Members of the Santa Barbara City Council unanimously voted yesterday for a proposal that could extend the city’s boundaries to include unincorporated areas of east Goleta.

The council amended the city’s general plan to include Las Positas Valley, Mission Canyon, Hope Ranch and parts of the Northside to Highway 154 in the city’s “sphere of influence” – an outline of the city’s future boundaries that includes areas the city officials would like to ultimately annex. Santa Barbara Mayor Marty Blum said the city will determine the development standards and zoning requirements for the unincorporated areas and then the Local Agency Formation Commission, which determines the physical boundaries of the city, will decide whether to allow the city to annex those regions.

During the meeting, the council also met with approximately 350 Santa Barbara High School students who marched to City Hall to protest the immigration legislation that is currently before the U.S. Congress.

Blum said the council decided to amend the city’s general plan after receiving over 4,500 petitions from residents in the unincorporated area. She said the city’s reach would not extend to mobile home parks in the area because those settlements are under guaranteed rent control and, if they were incorporated into the city, they might lose it.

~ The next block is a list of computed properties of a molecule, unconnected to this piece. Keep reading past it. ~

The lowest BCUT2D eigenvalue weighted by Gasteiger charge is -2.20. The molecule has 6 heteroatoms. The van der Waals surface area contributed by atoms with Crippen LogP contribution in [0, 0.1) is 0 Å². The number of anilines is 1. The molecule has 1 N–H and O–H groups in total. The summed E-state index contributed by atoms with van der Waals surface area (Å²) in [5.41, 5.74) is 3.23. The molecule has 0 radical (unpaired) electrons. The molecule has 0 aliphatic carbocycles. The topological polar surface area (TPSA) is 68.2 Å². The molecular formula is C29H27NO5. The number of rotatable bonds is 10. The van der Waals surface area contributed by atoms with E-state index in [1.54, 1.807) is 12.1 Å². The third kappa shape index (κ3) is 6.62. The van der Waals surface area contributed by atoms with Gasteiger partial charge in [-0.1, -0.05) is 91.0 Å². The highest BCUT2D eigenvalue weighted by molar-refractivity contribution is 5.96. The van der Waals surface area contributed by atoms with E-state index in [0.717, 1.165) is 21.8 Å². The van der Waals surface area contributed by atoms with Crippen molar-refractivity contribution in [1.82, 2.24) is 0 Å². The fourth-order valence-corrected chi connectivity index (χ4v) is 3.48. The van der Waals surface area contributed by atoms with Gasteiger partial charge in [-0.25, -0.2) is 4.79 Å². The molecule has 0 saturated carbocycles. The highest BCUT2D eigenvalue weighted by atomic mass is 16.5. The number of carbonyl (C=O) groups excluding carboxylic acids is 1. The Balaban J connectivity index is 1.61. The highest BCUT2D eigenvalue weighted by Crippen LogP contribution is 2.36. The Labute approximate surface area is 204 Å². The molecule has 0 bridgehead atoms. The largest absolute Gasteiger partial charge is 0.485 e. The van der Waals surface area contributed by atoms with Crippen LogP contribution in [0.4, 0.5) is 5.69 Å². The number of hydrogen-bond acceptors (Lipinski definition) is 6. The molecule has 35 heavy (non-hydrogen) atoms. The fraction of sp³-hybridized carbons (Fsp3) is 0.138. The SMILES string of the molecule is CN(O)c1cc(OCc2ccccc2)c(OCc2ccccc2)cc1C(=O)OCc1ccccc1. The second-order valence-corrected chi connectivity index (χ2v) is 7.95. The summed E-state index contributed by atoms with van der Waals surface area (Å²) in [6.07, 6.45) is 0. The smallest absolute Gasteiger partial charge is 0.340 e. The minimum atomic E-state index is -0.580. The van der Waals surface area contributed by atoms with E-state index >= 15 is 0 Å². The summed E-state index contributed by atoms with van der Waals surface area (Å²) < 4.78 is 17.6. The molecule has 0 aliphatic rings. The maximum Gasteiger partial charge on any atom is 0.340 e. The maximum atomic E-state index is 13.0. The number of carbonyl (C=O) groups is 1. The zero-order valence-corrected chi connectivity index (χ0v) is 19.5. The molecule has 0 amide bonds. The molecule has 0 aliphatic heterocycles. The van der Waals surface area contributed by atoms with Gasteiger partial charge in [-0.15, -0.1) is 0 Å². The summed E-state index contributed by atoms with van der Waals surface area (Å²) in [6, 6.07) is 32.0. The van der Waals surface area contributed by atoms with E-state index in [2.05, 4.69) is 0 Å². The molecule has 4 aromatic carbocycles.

Council Member Das Williams said he is excited the city may soon represent the previously unincorporated areas.

“I feel like we did something really good today,” Williams said. “It’s an idea that I’ve advocated for the past couple of years.”

During the council’s meeting, high school students protesting immigration legislation marched from Santa Barbara High School on Milpas Street to City Hall, waving American and Mexican flags. According to a press release from the Santa Barbara Police Dept., the crowd spanned two blocks as protesters marched down the street. When the marchers arrived at City Hall, the protest leaders met with Blum.

Blum said the students were concerned with proposed legislation that would make illegal immigrants felons. Blum said the council listened to the students speak, but could not make an official comment on the issue because it was not on the meeting agenda.

“I’ll be happy to talk to them in the future,” Blum said. “They didn’t like what’s going on in Washington, and I understand.”

According to the press release, a few school administrators joined the march to help control the students’ behavior. There were no reported injuries, arrests or vandalism, but one unidentified student threw a bottle at the police escort who was accompanying the students.